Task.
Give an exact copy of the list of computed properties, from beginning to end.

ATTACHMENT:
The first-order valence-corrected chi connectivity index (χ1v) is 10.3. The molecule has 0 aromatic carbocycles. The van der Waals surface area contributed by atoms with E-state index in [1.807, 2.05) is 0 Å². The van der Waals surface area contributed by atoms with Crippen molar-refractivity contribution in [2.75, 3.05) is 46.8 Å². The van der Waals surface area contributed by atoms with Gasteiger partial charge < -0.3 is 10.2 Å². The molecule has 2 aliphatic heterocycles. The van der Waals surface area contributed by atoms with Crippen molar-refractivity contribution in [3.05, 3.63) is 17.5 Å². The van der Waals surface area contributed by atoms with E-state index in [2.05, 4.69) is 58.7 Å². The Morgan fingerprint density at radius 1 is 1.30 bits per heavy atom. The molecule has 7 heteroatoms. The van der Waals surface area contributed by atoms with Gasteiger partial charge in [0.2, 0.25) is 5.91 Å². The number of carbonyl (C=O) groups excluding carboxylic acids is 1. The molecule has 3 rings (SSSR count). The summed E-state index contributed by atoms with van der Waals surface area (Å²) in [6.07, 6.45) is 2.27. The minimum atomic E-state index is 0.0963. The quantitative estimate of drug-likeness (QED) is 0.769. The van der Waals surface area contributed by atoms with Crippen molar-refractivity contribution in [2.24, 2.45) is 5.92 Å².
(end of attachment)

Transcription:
The first-order valence-corrected chi connectivity index (χ1v) is 10.3. The molecule has 0 aromatic carbocycles. The van der Waals surface area contributed by atoms with E-state index in [1.807, 2.05) is 0 Å². The van der Waals surface area contributed by atoms with Crippen molar-refractivity contribution in [2.75, 3.05) is 46.8 Å². The van der Waals surface area contributed by atoms with Gasteiger partial charge < -0.3 is 10.2 Å². The molecule has 2 aliphatic heterocycles. The van der Waals surface area contributed by atoms with Crippen molar-refractivity contribution in [3.05, 3.63) is 17.5 Å². The van der Waals surface area contributed by atoms with E-state index in [2.05, 4.69) is 58.7 Å². The Morgan fingerprint density at radius 1 is 1.30 bits per heavy atom. The molecule has 7 heteroatoms. The van der Waals surface area contributed by atoms with Gasteiger partial charge in [0.2, 0.25) is 5.91 Å². The number of carbonyl (C=O) groups excluding carboxylic acids is 1. The molecule has 3 rings (SSSR count). The summed E-state index contributed by atoms with van der Waals surface area (Å²) in [6.07, 6.45) is 2.27. The minimum atomic E-state index is 0.0963. The quantitative estimate of drug-likeness (QED) is 0.769. The van der Waals surface area contributed by atoms with Crippen molar-refractivity contribution in [2.24, 2.45) is 5.92 Å².